Huon had refused to reveal the number of fish lost until the Australian Broadcasting Corporation approached it with the figure this week.
In a statement, the farmer said: “The number being reported by the ABC is in line with what Huon reported to the Government.”
No mention of escape
ABC reported that in Huon’s annual report to the Australian Stock Exchange in August, the company documented a fall in biological assets of 10%.
The figure was attributed to “poor growth, harvesting forward to meet demand, and an increased incidence of gill disease due to the extended warm summer”, but did not mention the escape of 120,000 fish.
EPA chief Ford told ABC there was a widely held view the salmon farming industry needed to be more open about its operations.
“I believe there should be greater transparency, I think, as does the industry, and as does the Government,” Ford said, adding the government had flagged greater transparency through its 2017 sustainable growth plan for the Tasmanian salmon farming industry.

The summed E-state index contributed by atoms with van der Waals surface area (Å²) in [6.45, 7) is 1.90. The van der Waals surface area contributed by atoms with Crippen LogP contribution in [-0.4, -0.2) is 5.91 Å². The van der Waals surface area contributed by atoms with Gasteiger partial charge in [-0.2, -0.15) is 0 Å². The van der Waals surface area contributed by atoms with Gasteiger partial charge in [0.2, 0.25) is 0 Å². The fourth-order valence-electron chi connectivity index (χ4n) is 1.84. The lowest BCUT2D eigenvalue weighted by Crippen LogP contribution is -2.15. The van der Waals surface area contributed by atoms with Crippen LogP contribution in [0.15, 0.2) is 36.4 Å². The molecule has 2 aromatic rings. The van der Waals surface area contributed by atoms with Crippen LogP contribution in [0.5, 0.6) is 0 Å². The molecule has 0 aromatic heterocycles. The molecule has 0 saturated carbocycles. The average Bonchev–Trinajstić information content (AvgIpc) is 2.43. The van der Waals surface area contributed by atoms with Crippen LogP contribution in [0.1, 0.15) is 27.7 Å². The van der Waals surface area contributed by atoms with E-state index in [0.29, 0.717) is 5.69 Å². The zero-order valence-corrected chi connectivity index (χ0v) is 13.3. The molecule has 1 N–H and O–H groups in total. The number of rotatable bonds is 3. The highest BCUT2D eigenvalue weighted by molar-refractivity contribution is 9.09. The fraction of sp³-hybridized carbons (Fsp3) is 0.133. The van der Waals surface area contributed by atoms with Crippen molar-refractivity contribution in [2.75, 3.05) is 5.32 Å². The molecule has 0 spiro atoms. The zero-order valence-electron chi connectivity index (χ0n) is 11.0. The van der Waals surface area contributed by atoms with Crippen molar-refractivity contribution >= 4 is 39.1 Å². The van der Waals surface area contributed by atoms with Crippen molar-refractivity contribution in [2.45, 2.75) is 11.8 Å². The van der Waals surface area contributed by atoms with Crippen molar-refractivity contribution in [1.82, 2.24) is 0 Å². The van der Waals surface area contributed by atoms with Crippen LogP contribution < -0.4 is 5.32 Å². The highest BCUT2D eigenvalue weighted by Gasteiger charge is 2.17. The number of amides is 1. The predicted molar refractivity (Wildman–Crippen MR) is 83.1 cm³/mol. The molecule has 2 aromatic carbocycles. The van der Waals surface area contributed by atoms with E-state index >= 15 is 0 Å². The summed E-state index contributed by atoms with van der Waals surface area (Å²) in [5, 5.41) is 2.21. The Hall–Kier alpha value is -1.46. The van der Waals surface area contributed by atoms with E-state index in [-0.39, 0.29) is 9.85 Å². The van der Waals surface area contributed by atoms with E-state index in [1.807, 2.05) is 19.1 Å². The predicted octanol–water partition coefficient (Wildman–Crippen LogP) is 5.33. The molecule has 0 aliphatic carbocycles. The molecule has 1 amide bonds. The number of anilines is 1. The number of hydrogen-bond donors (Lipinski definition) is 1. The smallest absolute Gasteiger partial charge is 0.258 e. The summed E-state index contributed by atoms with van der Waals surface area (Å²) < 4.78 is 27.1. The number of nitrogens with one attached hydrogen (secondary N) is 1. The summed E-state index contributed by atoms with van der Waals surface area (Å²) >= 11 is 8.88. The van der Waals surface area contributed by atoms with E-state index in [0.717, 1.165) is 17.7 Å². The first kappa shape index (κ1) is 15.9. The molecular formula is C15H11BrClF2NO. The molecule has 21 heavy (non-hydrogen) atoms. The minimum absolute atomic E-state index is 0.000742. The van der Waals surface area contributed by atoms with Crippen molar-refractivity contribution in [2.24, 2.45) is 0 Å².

Tasmania’s three major salmon farming players, Huon, Tassal and Petuna, have plans to effectively double production in the coming decade, with much of it in Storm Bay where the escape occurred.
The incident happened in a pen designed to withstand the “toughest Australian conditions” when a feed buoy inside the pen smashed open the cage and eventually washed up on a beach.
Huon said it reported the fish escapes to the government as required.
“It is important to note that fish escapes are rare, but it was an exceptional weather event during which waves of over 11 metres passed through our Storm Bay lease,” the company said in a statement.
It was not the first escape from one of Huon’s supposedly stormproof cages. In January 20,000 yellowtail kingfish escaped from a trial farm off Port Stephens in eastern Australia. Part of the trial was to measure the response of equipment during severe weather at the site, considered to encounter the roughest conditions of any aquaculture operation in Australia.